What do dinosaurs and U-Haul have in common?
Sure, both were around a long time ago. U-Haul has been serving the do-it-yourself mover since 1945. Dinosaurs roamed the earth … well, just a few years before then.
They enjoy another shared trait: both are profiled in the colorful pages of the latest Prehistoric Times® magazine, whose 118th edition was recently released.
Robert Telleria, a writer for the dino-friendly publication, contacted U-Haul to learn about the history of our popular SuperGraphics™ and the unmistakable creatures on the sides of our orange-clad trucks, ranging from prehistoric and even mythical monsters to unique animals with bizarre tales linking them to a specific state.
The Prehistoric Times piece entitled “The Paleoart of U-Haul” and the stories behind our SuperGraphics – many of them anchored in fossil discoveries – are showcased in the summer 2016 edition, along with features on killer pigs, dinosaur mummies, and how to speak dinosaur (as well as other adventuresome topics).
The majority of U-Haul detail was provided by marketing account executive and SuperGraphics project coordinator Shannon Myers. “We found that the most successful graphics have heads or faces popping out of the graphic – you can recognize them from a great distance down the road,” stated Myers, who originally worked with senior illustrator Steve King on many of the SuperGraphics to ensure accuracy.
A dinosaur first appeared on a U-Haul truck in a 1980s Classic SuperGraphic during the America’s Moving Adventure™ campaign, with Utah’s Tyrannosaurus graphic referencing Dinosaur National Monument.
Today, Connecticut’s Eubrontes graphic alluding to the dinosaur tracks of Rocky Hill is one of U-Haul Company’s most popular. Additional Modern SuperGraphics shown in the article include Vermont’s mythical aquatic creature “Champ”; Illinois’ ancient “Tully Monster”; South Dakota’s prehistoric seaway turtle; Nebraska’s prehistoric rhino; New York’s Mastodon; Maine’s Ice Age marine life; Idaho’s zebra-like Hagerman Horse; Tennessee’s Red Panda; and the Yukon’s “Whitehorse” camel.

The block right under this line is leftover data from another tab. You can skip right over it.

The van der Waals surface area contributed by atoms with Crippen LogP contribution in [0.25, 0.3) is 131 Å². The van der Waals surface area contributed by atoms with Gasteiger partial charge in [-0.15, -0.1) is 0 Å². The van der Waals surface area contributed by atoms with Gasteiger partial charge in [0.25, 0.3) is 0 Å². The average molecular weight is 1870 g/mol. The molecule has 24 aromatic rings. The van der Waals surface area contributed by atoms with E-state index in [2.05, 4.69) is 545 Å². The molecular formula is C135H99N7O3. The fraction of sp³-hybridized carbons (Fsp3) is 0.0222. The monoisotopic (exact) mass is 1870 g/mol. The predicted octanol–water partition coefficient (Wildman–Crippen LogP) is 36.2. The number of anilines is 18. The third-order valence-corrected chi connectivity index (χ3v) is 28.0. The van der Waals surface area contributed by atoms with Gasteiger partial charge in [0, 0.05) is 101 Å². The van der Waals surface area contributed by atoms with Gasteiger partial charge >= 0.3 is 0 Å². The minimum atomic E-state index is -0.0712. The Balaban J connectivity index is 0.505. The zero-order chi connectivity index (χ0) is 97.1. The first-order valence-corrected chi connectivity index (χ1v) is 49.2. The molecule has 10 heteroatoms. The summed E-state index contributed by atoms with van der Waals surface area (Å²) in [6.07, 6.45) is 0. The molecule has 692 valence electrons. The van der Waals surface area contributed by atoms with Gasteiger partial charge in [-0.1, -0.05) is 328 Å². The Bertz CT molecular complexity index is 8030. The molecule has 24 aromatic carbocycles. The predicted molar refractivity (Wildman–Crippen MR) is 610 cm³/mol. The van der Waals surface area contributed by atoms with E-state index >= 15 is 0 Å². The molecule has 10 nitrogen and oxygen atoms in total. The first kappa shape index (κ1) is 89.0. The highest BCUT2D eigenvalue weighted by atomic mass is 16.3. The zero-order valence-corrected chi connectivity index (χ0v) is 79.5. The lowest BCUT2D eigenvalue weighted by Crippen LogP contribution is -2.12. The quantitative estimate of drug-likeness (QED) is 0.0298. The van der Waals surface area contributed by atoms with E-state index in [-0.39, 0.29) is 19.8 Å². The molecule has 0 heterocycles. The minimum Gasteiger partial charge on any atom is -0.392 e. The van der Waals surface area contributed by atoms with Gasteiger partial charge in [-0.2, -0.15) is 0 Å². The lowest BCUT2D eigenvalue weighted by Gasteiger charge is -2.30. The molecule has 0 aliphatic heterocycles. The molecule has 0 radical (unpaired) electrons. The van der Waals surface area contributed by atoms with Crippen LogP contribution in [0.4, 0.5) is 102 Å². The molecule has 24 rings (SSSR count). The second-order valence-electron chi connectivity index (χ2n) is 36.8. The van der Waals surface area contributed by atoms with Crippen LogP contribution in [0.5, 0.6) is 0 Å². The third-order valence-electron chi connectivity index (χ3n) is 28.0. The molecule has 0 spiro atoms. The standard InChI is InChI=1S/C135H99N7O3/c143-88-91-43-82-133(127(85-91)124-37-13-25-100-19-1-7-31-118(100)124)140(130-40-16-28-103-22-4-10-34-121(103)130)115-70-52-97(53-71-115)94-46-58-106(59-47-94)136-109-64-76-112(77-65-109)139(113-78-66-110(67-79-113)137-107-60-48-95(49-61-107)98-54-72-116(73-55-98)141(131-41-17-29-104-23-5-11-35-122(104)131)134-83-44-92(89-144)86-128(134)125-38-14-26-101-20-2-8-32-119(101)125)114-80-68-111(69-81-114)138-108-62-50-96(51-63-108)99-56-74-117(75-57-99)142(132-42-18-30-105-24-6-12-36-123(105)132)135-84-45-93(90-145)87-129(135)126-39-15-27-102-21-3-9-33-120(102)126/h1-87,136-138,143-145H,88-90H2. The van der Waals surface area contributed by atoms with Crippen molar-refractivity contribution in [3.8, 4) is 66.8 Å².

“U-Haul didn’t specifically set out to single out states with dinosaurs,” Myers told Telleria. “The focus was broadened to other unexplored concepts. We try to have a range that appeals to different age groups and interests. We cover a lot of science in our designs but occasionally mysterious places such as Area 51 for Nevada, or little-known historical facts like the Underground Railroad that led to Ontario.”
Move over, New York Times. It’s the Prehistoric Times with the scoop on our paleo-past.
To learn more about the decorated 71-year history of U-Haul, please visit the History & Culture section of myuhaulstory.com.